We see the same wise caution on Syria, where the president has rightly resisted the calls from Congress and the chattering classes for half-baked ideas that could get America in an encumbering, open-ended intervention with no clear goals. America may yet be drawn in, but it will only be after all other options have been exhausted and a strategy with clear goals, with responsibility shared with others, and without illusions emerges.

Iran may yet constitute Obama's greatest challenge. There may simply be no middle ground. But the president has found a "just right" Goldilocks approach for the moment. He has also bought time and space for diplomacy and the heightening of nonmilitary pressures on the Iranian regime. But unless the mullahs back down on the nuclear issue -- or the Israelis do -- we're drifting toward a confrontation.

All presidents make mistakes. The only question is whether they learn from them and make the necessary adjustments.

Barack Obama set out to end two wars and improve America's global image in the process. His goal was not to withdraw from the world, but to be wiser about how and where the United States projects its power. We can forgive him for setting expectations way too high and for overreaching, in large part because -- unlike his immediate predecessor -- he has steered clear of disaster. In the process, the president has learned to respect history's power, the future's uncertainties, and America's limitations. And for that he has made America's foreign policy all the stronger.

SAUL LOEB/AFP/Getty Images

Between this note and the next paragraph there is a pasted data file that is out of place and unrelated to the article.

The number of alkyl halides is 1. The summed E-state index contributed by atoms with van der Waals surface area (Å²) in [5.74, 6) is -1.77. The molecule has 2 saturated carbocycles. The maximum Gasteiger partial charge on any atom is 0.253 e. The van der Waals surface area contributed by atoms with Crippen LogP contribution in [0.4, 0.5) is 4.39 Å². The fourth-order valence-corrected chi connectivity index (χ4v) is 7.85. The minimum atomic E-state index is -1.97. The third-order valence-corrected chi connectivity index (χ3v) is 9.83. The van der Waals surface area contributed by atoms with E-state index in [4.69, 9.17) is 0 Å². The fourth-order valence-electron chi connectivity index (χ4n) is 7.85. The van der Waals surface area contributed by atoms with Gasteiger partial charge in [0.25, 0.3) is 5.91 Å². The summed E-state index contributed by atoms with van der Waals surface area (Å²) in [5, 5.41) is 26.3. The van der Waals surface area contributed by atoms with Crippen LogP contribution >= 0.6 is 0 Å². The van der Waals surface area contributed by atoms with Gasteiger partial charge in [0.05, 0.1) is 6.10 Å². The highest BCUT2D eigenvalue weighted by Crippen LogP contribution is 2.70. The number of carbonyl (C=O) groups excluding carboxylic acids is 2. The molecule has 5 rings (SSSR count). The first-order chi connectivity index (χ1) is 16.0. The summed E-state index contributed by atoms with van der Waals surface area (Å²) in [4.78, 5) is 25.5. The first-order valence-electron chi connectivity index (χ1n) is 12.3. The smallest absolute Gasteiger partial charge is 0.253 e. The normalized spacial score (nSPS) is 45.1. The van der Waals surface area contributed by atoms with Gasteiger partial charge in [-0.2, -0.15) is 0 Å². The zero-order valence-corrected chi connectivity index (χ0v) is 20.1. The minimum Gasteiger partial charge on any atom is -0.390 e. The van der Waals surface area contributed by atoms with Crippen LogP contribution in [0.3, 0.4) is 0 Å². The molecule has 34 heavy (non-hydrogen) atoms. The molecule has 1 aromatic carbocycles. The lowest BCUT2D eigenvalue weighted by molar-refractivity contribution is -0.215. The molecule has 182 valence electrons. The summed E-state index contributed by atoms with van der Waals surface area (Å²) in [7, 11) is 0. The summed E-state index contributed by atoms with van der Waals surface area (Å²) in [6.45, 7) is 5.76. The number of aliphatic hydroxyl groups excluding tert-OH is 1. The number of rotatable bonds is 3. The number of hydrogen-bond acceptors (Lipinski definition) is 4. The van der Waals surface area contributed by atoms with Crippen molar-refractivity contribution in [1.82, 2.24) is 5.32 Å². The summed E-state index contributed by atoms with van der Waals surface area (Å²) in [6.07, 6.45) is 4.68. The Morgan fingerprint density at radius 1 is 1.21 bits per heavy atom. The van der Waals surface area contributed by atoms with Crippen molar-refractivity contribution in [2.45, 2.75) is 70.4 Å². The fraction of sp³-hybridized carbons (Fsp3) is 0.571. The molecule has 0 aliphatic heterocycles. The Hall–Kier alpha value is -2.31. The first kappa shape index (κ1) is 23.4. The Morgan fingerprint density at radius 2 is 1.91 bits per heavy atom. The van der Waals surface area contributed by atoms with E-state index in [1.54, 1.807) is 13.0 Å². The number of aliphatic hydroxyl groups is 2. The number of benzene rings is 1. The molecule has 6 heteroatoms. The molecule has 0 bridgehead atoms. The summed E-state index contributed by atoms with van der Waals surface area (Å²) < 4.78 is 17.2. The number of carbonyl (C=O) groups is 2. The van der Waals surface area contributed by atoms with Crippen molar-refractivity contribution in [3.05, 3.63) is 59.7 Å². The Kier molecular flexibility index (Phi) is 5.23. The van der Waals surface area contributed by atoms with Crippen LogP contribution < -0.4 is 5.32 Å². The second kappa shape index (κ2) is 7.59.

Reality Check

How Not to Intervene in Syria

After everything that's happened over the last decade, shouldn’t we know a quagmire when we see one?

In 20-plus years of government service, I saw more than a few reruns of the same movie, particularly when we faced a really tough challenge. "Give me some options!", "Yes, Mr./Madam Secretary. We'll get a memo to you shortly."

Most of the time, the movie ended more or less the same way. The options that might work involved serious political and strategic risks, the others cost much less but wouldn't work quickly -- or more likely, at all. And so followed the much-caricatured but very real three-option memo: (1) do everything (2) do nothing (3) muddle through as best you can.

And so we muddle. The Syrian uprising is a blood-soaked tragedy playing out on a big stage, in full view of the international community. A brutal, repressive regime willfully and indiscriminately kills its own people in a desperate -- and so far successful -- effort to stay in power. It encourages and looses upon the land sectarian hatreds and resentments that play out in a fury of murder, kidnappings, and torture.